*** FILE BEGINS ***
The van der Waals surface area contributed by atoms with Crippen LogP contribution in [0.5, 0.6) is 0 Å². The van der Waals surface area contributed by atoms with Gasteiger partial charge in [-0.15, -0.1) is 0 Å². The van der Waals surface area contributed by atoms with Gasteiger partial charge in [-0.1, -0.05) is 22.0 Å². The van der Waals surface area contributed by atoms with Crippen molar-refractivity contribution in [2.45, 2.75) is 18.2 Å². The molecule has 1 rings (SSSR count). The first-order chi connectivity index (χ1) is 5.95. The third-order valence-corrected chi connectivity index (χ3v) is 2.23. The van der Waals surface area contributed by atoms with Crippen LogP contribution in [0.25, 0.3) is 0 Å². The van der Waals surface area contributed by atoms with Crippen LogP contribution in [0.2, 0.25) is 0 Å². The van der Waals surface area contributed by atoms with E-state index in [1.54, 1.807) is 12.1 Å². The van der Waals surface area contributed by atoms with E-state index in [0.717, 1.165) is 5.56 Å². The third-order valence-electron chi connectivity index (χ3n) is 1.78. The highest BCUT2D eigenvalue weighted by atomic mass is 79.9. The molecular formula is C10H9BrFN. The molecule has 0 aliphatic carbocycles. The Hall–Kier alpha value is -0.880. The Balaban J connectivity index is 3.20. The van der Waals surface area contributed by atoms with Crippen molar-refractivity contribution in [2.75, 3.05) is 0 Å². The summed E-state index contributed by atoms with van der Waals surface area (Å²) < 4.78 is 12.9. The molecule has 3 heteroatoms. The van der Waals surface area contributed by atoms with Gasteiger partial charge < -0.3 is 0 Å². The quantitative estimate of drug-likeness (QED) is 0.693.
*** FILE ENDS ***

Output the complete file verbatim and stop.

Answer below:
The van der Waals surface area contributed by atoms with Crippen LogP contribution in [0.5, 0.6) is 0 Å². The van der Waals surface area contributed by atoms with Gasteiger partial charge in [-0.15, -0.1) is 0 Å². The van der Waals surface area contributed by atoms with Gasteiger partial charge in [-0.1, -0.05) is 22.0 Å². The van der Waals surface area contributed by atoms with Crippen molar-refractivity contribution in [2.45, 2.75) is 18.2 Å². The molecule has 1 rings (SSSR count). The first-order chi connectivity index (χ1) is 5.95. The third-order valence-corrected chi connectivity index (χ3v) is 2.23. The van der Waals surface area contributed by atoms with Crippen LogP contribution in [0.25, 0.3) is 0 Å². The van der Waals surface area contributed by atoms with Crippen LogP contribution in [0.2, 0.25) is 0 Å². The van der Waals surface area contributed by atoms with E-state index in [1.54, 1.807) is 12.1 Å². The van der Waals surface area contributed by atoms with E-state index in [0.717, 1.165) is 5.56 Å². The third-order valence-electron chi connectivity index (χ3n) is 1.78. The highest BCUT2D eigenvalue weighted by atomic mass is 79.9. The molecular formula is C10H9BrFN. The molecule has 0 aliphatic carbocycles. The Hall–Kier alpha value is -0.880. The Balaban J connectivity index is 3.20. The van der Waals surface area contributed by atoms with Crippen molar-refractivity contribution in [2.75, 3.05) is 0 Å². The summed E-state index contributed by atoms with van der Waals surface area (Å²) < 4.78 is 12.9. The molecule has 3 heteroatoms. The van der Waals surface area contributed by atoms with Gasteiger partial charge < -0.3 is 0 Å². The quantitative estimate of drug-likeness (QED) is 0.693.